Plot/Pacing: The pacing of this book was slow, and the plot didn’t have much to it. It was definitely a character-driven novel rather than plot-driven, which is fine! However, I did struggle to motivate myself to keep picking this book back up. I worry that this would be off-putting for kids as well.

Writing Style: I enjoyed the writing style! It was fairly simplistic and the chapters were short, which definitely helped compensate for the slow pace.

“Bingeability”: Low. As I said previously, I struggled to motivate myself to pick this one up each night, and frequently opted for video games instead which really slowed down my reading for the month.

Emotional Investment: Moderate. I definitely wanted a happy ending for Jeffrey “Maniac” Magee, but I didn’t feel an incredibly strong investment in the story.

Windows and Mirrors: Racism. Segregation. Poverty. Loss of loved ones. Homelessness.

Overall Thoughts: Overall, I liked this book! But it wasn’t my favorite. One issue I had with it is that the themes were a little simplistic, contrived, and outdated. For instance, it seemed that one of the main themes about racism was preaching “colorblindness” (i.e. ignoring race altogether), which is an outdated concept that is not actually anti-racist. I did like how it explored poverty, though, and I felt this compensated a little for the lack of complexity in the themes regarding race.

Another issue I had with this book is that it was written by a white man. I really hope he did proper research and consultations while writing this book, but I don’t know for sure. In general, this book was fine! But there are better own-voices middle-grade novels exploring these same themes with more nuance and complexity.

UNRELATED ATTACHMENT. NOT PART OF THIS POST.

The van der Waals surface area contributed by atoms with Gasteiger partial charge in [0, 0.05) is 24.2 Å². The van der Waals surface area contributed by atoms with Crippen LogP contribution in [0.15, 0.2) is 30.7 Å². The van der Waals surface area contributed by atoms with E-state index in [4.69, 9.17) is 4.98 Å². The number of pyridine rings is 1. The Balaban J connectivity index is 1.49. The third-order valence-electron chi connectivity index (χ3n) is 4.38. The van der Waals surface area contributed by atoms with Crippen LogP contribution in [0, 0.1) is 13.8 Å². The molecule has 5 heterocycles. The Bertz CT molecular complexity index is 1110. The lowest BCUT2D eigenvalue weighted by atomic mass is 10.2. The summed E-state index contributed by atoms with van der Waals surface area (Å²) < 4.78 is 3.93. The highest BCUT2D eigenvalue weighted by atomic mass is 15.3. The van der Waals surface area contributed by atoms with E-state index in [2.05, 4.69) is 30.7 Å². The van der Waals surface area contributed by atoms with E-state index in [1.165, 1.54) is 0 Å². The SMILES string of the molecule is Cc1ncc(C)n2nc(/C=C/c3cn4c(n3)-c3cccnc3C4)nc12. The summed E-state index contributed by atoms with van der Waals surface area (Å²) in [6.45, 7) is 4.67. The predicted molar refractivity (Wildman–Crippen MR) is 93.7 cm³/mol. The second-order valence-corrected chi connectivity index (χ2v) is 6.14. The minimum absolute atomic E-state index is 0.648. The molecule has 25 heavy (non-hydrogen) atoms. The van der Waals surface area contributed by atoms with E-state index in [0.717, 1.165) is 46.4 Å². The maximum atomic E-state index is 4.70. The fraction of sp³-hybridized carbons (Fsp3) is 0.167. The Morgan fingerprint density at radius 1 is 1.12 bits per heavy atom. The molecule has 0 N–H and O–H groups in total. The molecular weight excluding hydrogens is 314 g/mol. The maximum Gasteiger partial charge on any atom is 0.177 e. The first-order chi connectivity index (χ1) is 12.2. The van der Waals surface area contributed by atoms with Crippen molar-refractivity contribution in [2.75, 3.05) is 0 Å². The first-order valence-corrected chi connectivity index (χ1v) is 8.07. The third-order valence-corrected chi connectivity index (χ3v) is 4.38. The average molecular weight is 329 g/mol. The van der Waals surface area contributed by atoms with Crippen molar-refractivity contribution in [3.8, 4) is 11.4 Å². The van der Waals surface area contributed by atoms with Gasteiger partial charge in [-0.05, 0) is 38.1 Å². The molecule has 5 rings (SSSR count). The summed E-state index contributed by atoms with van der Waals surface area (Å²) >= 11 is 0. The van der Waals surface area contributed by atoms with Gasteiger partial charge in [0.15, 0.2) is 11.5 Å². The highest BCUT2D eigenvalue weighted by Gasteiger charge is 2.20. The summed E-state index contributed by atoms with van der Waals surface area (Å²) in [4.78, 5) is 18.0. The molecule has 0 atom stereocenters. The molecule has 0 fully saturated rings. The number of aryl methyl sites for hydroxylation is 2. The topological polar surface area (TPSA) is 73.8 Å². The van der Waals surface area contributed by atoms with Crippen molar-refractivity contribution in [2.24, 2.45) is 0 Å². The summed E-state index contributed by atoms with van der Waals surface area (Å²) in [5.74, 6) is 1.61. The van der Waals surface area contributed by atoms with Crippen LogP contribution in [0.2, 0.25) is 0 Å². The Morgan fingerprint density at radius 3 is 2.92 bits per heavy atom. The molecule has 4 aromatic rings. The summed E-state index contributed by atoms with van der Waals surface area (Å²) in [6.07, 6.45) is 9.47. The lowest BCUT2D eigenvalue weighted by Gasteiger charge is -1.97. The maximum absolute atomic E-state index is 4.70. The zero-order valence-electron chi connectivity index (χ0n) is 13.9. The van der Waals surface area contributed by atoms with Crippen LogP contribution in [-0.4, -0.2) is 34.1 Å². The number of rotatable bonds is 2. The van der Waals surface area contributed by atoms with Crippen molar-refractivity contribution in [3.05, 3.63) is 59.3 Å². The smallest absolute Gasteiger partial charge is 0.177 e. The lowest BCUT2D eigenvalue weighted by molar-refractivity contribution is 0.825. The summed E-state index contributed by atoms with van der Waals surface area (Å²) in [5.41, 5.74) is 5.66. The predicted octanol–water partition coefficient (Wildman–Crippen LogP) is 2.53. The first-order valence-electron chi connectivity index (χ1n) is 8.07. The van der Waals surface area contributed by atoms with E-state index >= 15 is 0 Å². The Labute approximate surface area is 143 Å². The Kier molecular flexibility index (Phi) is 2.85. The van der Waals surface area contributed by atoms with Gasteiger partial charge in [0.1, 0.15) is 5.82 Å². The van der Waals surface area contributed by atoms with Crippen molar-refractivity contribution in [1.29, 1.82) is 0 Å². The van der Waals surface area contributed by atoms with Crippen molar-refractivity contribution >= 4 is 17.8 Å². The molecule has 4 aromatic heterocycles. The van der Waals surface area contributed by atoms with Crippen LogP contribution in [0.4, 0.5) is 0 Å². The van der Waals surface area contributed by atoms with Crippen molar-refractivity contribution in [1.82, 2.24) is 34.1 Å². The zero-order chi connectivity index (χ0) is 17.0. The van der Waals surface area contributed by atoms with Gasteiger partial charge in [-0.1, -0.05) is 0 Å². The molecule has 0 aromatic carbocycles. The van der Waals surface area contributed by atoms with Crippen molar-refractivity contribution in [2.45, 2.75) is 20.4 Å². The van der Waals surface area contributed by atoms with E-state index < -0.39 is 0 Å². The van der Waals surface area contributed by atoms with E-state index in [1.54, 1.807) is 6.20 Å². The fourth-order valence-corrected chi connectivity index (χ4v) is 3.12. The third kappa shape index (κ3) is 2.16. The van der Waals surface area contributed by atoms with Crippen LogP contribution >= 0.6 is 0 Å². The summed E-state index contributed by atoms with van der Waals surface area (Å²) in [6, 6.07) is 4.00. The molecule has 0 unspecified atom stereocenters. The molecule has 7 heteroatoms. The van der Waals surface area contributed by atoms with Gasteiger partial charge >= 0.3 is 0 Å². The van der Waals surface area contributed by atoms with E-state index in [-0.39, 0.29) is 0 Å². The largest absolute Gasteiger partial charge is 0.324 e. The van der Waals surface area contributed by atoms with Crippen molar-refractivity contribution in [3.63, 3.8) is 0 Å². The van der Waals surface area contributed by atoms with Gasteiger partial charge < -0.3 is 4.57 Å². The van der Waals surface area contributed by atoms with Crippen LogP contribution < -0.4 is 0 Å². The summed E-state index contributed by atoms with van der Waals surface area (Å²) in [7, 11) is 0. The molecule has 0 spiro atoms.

Recommendation: I recommend this book. I think it’s a good one to have in a home or classroom library, it’ll definitely spark some interesting conversations! It could also be used in the classroom as a character study (or possibly an author study, though I haven’t read his other books yet).

Rating: 3.5 out of 5 stars

TL;DR:
Year of Publication: 1990
Genre: Realistic Fiction (Middle-Grade)
Summary: Jeffrey Lionel “Maniac” Magee might have lived a normal life if a freak accident hadn’t made him an orphan. After living with his unhappy and uptight aunt and uncle for eight years, he decides to run–and not just run away, but run. This is where the myth of Maniac Magee begins, as he changes the lives of a racially divided small town with his amazing and legendary feats.
Themes: Family. Racism. Love. Identity.
Character Development: Strong.
Plot/Pacing:
Slow. Character-driven.
“Bingeability”:
Low.
Emotional Investment:
Moderate.
Windows and Mirrors:
Racism. Segregation. Poverty. Loss of loved ones. Homelessness.
Overall Thoughts:
Outdated and contrived themes about racism. Book about race/racism written by a white man. Better “own voices” books out there nowadays.
Recommendation: Yes
Rating:
3.5 out of 5 stars

Thank you for reading my review! Leave a comment letting me know if you’ve read this one or have any questions about it, and keep an eye out for my next review!